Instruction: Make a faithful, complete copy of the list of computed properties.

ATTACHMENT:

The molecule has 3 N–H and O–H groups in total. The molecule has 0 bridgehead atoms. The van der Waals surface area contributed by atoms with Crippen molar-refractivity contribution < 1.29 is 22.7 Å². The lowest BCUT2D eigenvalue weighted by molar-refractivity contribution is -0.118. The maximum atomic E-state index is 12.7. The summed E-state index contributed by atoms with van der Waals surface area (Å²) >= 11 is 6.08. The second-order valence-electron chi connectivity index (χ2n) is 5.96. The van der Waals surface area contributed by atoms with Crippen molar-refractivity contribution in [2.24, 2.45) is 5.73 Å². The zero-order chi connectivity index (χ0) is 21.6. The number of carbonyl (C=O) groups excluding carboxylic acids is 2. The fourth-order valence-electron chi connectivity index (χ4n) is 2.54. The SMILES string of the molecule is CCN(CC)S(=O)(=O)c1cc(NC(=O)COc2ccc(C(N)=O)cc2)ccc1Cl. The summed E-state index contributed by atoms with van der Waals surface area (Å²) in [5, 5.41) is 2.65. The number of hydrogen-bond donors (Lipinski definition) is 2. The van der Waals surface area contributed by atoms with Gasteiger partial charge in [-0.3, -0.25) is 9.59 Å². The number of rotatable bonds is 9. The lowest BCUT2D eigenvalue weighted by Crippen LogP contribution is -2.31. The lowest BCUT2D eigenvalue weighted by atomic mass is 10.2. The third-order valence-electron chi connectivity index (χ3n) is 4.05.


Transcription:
The molecule has 3 N–H and O–H groups in total. The molecule has 0 bridgehead atoms. The van der Waals surface area contributed by atoms with Crippen molar-refractivity contribution < 1.29 is 22.7 Å². The lowest BCUT2D eigenvalue weighted by molar-refractivity contribution is -0.118. The maximum atomic E-state index is 12.7. The summed E-state index contributed by atoms with van der Waals surface area (Å²) >= 11 is 6.08. The second-order valence-electron chi connectivity index (χ2n) is 5.96. The van der Waals surface area contributed by atoms with Crippen molar-refractivity contribution in [2.24, 2.45) is 5.73 Å². The zero-order chi connectivity index (χ0) is 21.6. The number of carbonyl (C=O) groups excluding carboxylic acids is 2. The fourth-order valence-electron chi connectivity index (χ4n) is 2.54. The SMILES string of the molecule is CCN(CC)S(=O)(=O)c1cc(NC(=O)COc2ccc(C(N)=O)cc2)ccc1Cl. The summed E-state index contributed by atoms with van der Waals surface area (Å²) in [5, 5.41) is 2.65. The number of hydrogen-bond donors (Lipinski definition) is 2. The van der Waals surface area contributed by atoms with Gasteiger partial charge in [-0.3, -0.25) is 9.59 Å². The number of rotatable bonds is 9. The lowest BCUT2D eigenvalue weighted by Crippen LogP contribution is -2.31. The lowest BCUT2D eigenvalue weighted by atomic mass is 10.2. The third-order valence-electron chi connectivity index (χ3n) is 4.05.